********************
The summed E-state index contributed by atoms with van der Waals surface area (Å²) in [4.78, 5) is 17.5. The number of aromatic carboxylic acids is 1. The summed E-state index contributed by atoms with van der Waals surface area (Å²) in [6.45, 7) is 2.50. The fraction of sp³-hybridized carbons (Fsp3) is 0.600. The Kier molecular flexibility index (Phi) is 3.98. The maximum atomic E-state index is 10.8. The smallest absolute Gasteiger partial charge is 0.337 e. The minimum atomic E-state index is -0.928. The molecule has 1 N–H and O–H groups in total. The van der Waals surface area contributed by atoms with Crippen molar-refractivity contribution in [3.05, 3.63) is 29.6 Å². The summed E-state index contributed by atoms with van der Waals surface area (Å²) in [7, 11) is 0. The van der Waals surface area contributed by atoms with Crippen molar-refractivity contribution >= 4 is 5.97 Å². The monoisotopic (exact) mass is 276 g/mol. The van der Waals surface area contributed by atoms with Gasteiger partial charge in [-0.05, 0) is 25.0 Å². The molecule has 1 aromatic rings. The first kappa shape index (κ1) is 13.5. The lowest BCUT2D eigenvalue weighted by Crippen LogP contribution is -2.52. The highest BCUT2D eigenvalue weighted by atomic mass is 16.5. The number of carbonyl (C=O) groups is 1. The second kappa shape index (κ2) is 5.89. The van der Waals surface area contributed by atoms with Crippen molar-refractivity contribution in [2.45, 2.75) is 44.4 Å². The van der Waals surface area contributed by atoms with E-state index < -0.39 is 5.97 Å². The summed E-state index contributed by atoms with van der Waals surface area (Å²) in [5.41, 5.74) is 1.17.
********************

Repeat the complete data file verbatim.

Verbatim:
The summed E-state index contributed by atoms with van der Waals surface area (Å²) in [4.78, 5) is 17.5. The number of aromatic carboxylic acids is 1. The summed E-state index contributed by atoms with van der Waals surface area (Å²) in [6.45, 7) is 2.50. The fraction of sp³-hybridized carbons (Fsp3) is 0.600. The Kier molecular flexibility index (Phi) is 3.98. The maximum atomic E-state index is 10.8. The smallest absolute Gasteiger partial charge is 0.337 e. The minimum atomic E-state index is -0.928. The molecule has 1 N–H and O–H groups in total. The van der Waals surface area contributed by atoms with Crippen molar-refractivity contribution in [3.05, 3.63) is 29.6 Å². The summed E-state index contributed by atoms with van der Waals surface area (Å²) in [7, 11) is 0. The van der Waals surface area contributed by atoms with Crippen molar-refractivity contribution >= 4 is 5.97 Å². The monoisotopic (exact) mass is 276 g/mol. The van der Waals surface area contributed by atoms with Gasteiger partial charge in [-0.05, 0) is 25.0 Å². The molecule has 1 aromatic rings. The first kappa shape index (κ1) is 13.5. The lowest BCUT2D eigenvalue weighted by Crippen LogP contribution is -2.52. The highest BCUT2D eigenvalue weighted by atomic mass is 16.5. The number of carbonyl (C=O) groups is 1. The second kappa shape index (κ2) is 5.89. The van der Waals surface area contributed by atoms with Crippen molar-refractivity contribution in [2.45, 2.75) is 44.4 Å². The van der Waals surface area contributed by atoms with E-state index < -0.39 is 5.97 Å². The summed E-state index contributed by atoms with van der Waals surface area (Å²) in [5.41, 5.74) is 1.17.